Foreign Judgments from Non-reciprocating Countries
If the foreign judgment does not originate from a designated country of a reciprocating country, the binding jurisprudence of the Kenyan Court of Appeal (for instance, in Jayesh Hasmukh Shah v Navin Haria & Another  eKLR) provides that the foreign judgment would be enforceable as a claim in common law for the enforcement of a foreign judgment. The judgment creditor is required to file a plaint at the High Court setting out the nature of the claim, accompanied by a verifying affidavit, a list of witnesses, witness statements and a bundle of documents including a certified copy of the foreign judgment. It is then open to the judgment debtor to challenge the validity of the foreign judgment in the context of a trial on the basis that it was not conclusive within the meaning of the Civil Procedure Act.
In the context of the Civil Procedure Act, a foreign judgment is not conclusive where:
The costs and time taken to enforce a foreign judgment depend on whether or not it originated from a designated court of a reciprocating country. Other deciding factors include:
In comparison, it takes a shorter time and is less costly to enforce a foreign judgment that originates from a designated court of a reciprocating country, since the proceedings do not involve a trial. To enforce such a judgment would take roughly the same amount of time as one would expect the enforcement of a domestic judgment to take.
A judgment debtor is entitled to apply to the High Court to set aside a registered judgment on several grounds, including the following:
Under the Foreign Judgments (Reciprocal Enforcement) Rules, the application should be made within 14 days of the judgment debtor being served a notice of registration of judgment, where the application to recognise it was made ex parte. In all other cases, the application should be made within 14 days from the date of registration of the judgment. The courts retain the discretion to extend this time period.
The High Court of Kenya considered this issue, among others, in the case of East African Development Bank v Dari Limited & 5 others  eKLR, finding that the time period is not mandatory. Also, a judgment debtor is allowed to file the application if it becomes aware of the registration of the judgment through means other than being served with the notice of registration of judgment. At the time of writing, the judgment debtor is pursuing an appeal against this decision, which is pending before the Court of Appeal.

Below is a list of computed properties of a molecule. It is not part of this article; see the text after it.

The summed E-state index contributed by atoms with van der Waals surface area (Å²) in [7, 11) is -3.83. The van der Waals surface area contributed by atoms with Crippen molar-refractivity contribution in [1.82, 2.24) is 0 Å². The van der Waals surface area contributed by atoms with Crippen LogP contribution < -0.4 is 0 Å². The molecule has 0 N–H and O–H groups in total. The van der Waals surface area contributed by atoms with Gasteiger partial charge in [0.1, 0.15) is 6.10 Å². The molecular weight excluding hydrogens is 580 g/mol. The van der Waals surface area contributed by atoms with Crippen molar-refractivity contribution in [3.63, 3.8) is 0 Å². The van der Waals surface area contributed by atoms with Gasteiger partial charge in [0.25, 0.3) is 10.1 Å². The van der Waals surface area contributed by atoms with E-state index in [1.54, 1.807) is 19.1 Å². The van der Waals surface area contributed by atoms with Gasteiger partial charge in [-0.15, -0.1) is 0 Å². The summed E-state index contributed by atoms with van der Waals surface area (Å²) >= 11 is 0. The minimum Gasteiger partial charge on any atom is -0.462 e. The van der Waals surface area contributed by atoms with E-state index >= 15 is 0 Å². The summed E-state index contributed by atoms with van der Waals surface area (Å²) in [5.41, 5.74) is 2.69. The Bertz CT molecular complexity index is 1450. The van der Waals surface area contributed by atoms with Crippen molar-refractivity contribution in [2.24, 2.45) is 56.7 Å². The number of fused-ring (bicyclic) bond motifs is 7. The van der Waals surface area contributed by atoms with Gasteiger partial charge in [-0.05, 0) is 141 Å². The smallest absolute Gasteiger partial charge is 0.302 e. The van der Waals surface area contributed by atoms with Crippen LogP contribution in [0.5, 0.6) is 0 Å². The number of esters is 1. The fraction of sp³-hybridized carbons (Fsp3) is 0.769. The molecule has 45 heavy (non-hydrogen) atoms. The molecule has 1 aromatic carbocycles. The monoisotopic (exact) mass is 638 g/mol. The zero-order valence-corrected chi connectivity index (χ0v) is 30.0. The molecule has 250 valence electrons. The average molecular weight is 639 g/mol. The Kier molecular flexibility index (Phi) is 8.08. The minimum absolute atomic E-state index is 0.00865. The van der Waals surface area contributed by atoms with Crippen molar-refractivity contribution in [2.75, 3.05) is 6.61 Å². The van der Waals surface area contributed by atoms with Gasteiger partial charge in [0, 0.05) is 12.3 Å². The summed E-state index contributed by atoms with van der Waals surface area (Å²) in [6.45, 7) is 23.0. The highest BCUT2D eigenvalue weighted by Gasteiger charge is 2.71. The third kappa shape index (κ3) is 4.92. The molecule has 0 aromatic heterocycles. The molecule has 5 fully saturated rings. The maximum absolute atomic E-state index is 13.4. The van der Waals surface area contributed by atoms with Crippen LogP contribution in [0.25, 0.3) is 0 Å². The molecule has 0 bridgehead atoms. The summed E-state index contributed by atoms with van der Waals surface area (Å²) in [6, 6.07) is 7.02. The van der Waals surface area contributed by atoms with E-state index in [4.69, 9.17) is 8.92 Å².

The High Court exercises a supervisory role over arbitration proceedings.
Under Kenyan law, the enforcement of an arbitral award, including a challenge to it, is made through the High Court by virtue of the provisions of the Arbitration Act. The Supreme Court of Kenya has settled the debate over whether an appeal lies to the Court of Appeal from a decision of the High Court on an application to set aside an arbitral award. The Court of Appeal had previously adopted conflicting positions on the issue in different cases: in some cases, it had held that the decision of the High Court is final and therefore an appeal does not lie from it, while in other cases it had held that an appeal does lie from the High Court’s decision.
Nyutu Agrovet Limited v Airtel Networks Kenya Limited
In Nyutu Agrovet Limited v Airtel Networks Kenya Limited; Chartered Institute of Arbitrators-Kenya Branch (Interested Party)  eKLR, the Supreme Court had the opportunity to consider this issue. The court acknowledged that the Arbitration Act was silent on it and resorted to a comparative analysis of different jurisdictions, including the United Kingdom, Canada and Singapore.
In a 4-1 judgment, the court decided in favour of a circumscribed right of appeal from the decision of the High Court to the Court of Appeal. The court held that the only instance where an appeal may lie from a decision of the High Court on an application to set aside an arbitral award is if the High Court stepped outside the grounds upon which such an application should be decided. The result of this should be that the decision is so grave and manifestly wrong that it completely closed the door of justice to either of the parties.
The court added that this jurisdiction should be sparingly exercised, and that the Court of Appeal should assume jurisdiction in only the clearest of cases. In making these findings, the court strove to balance the principle of the finality of arbitral proceedings and the need to ensure that, in its words, an unfair determination by the High Court is not immune from appellate review.
On the same day that the judgment in this case was delivered, the Supreme Court delivered another judgment on the same subject matter and with similar reasoning in Synergy Industrial Credit Limited v Cape Holdings Limited  eKLR.